As already pointed out by Buechi, automata can be used to decide certain first-order theories of linear arithmetic, like the first-order theory over the reals with addition and the ordering. Reals are represented as omega-words (e.g., using the 2's complement representation), and the automata are recursively constructed from the formulas. The constructed automaton for a formula precisely accepts the words representing the reals that make the formula true. This automata-based approach for representing and manipulating sets of reals has also applications in infinite state model checking. However, analogous to BDDs to represent finite sets, the sizes of the automata are an obstacle in the automata-based set representation.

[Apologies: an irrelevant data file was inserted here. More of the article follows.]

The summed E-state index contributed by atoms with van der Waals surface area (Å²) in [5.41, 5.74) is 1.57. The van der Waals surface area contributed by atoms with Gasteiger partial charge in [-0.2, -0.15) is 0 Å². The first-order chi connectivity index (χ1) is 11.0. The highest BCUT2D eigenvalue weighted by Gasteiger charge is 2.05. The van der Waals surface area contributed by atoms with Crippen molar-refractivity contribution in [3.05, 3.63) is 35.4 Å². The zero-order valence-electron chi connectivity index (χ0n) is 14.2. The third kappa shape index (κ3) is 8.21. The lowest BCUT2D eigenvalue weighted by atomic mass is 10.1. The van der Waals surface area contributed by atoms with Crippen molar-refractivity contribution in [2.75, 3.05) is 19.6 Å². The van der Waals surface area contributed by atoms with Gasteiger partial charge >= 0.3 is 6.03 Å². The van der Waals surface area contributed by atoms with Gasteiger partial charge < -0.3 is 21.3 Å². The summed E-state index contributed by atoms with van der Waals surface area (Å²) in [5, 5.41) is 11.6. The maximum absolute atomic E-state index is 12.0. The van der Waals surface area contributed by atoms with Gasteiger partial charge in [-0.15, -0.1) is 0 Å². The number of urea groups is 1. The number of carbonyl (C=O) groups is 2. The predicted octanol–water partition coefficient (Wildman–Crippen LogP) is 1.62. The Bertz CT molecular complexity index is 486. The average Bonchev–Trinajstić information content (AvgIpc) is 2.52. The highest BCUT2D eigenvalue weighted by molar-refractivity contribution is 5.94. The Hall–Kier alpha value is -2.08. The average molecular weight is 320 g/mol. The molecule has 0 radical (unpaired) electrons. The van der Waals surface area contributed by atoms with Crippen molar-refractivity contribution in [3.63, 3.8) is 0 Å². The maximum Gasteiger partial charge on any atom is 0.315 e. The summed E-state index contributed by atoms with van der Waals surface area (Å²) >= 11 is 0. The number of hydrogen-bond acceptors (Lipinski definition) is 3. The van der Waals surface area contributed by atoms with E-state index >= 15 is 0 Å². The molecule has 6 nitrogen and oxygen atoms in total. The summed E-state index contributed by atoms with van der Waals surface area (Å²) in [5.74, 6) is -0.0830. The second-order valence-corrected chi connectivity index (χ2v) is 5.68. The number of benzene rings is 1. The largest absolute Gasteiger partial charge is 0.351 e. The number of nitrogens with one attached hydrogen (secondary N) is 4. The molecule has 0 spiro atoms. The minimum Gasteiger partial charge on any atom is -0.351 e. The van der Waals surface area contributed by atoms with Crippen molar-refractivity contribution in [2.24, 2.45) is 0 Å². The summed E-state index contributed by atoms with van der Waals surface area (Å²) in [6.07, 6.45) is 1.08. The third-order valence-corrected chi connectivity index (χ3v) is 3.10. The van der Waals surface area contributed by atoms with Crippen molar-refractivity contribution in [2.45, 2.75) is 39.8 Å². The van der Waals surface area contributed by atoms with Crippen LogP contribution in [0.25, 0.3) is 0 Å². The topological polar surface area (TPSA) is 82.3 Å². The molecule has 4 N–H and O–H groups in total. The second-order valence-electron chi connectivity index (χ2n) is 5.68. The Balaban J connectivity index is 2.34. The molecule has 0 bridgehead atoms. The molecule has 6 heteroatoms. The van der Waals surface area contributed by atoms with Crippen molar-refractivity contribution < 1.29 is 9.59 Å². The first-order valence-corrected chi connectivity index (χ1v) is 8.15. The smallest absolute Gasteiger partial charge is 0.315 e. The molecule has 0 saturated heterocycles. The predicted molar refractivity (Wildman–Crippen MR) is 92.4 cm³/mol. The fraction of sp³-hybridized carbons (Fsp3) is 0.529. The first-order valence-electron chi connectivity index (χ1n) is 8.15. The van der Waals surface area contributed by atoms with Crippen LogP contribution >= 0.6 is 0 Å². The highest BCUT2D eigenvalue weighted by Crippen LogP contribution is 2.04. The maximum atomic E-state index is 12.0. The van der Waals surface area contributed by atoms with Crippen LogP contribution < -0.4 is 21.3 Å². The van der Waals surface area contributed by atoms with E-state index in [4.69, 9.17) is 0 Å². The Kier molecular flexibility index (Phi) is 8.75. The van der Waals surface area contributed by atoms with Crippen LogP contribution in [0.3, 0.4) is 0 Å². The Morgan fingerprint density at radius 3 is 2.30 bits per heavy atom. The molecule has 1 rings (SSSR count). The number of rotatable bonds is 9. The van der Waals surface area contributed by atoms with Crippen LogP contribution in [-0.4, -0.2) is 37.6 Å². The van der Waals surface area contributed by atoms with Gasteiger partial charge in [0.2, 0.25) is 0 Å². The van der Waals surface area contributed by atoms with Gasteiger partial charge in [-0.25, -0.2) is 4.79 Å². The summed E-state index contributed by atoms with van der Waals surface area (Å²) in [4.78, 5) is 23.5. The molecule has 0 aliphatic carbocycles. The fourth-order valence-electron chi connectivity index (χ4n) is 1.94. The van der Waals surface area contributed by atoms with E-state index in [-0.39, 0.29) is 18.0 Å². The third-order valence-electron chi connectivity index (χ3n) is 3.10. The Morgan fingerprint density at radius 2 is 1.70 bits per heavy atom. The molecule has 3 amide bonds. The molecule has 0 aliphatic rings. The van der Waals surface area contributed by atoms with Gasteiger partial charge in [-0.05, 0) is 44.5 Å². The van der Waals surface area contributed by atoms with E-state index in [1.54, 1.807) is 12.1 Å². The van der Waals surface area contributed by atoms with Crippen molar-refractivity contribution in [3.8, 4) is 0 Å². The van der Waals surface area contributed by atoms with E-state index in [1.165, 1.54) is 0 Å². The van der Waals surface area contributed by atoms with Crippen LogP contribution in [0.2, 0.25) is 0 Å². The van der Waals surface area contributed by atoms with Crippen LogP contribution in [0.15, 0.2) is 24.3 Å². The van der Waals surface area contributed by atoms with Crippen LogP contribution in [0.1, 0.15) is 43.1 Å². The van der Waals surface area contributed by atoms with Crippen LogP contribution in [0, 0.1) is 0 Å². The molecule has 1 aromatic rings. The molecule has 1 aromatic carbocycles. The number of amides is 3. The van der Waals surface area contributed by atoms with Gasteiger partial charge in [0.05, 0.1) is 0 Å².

In this talk, I will show that so-called "don't cares sets" for BDDs can be generalized to word languages as a means to reduce the automata sizes and how "don't care words" can be used to build a more effective automata-based decision procedure for real addition. A general result about don't care words is that the minimal weak deterministic Buechi automaton with respect to a given don't care set with certain restrictions is uniquely determined and can be constructed efficiently.